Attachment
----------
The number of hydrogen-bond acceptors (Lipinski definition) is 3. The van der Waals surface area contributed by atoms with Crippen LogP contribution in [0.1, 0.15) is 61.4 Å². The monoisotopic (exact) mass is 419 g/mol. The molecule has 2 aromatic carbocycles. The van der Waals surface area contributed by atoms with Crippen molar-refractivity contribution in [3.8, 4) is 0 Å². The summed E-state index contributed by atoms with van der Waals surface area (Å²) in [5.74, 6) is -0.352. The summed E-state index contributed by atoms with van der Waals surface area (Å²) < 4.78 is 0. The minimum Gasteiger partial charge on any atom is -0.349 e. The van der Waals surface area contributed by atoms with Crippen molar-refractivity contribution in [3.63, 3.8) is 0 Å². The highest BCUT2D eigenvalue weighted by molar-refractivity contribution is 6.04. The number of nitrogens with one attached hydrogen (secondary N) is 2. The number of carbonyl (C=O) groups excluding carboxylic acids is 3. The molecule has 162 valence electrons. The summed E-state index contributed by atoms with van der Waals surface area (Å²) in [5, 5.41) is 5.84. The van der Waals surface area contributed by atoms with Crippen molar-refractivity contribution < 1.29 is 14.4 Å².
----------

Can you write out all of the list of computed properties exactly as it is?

The number of hydrogen-bond acceptors (Lipinski definition) is 3. The van der Waals surface area contributed by atoms with Crippen LogP contribution in [0.1, 0.15) is 61.4 Å². The monoisotopic (exact) mass is 419 g/mol. The molecule has 2 aromatic carbocycles. The van der Waals surface area contributed by atoms with Crippen molar-refractivity contribution in [3.8, 4) is 0 Å². The summed E-state index contributed by atoms with van der Waals surface area (Å²) in [5.74, 6) is -0.352. The summed E-state index contributed by atoms with van der Waals surface area (Å²) < 4.78 is 0. The minimum Gasteiger partial charge on any atom is -0.349 e. The van der Waals surface area contributed by atoms with Crippen molar-refractivity contribution in [3.63, 3.8) is 0 Å². The highest BCUT2D eigenvalue weighted by molar-refractivity contribution is 6.04. The number of nitrogens with one attached hydrogen (secondary N) is 2. The number of carbonyl (C=O) groups excluding carboxylic acids is 3. The molecule has 162 valence electrons. The summed E-state index contributed by atoms with van der Waals surface area (Å²) in [5, 5.41) is 5.84. The van der Waals surface area contributed by atoms with Crippen molar-refractivity contribution < 1.29 is 14.4 Å².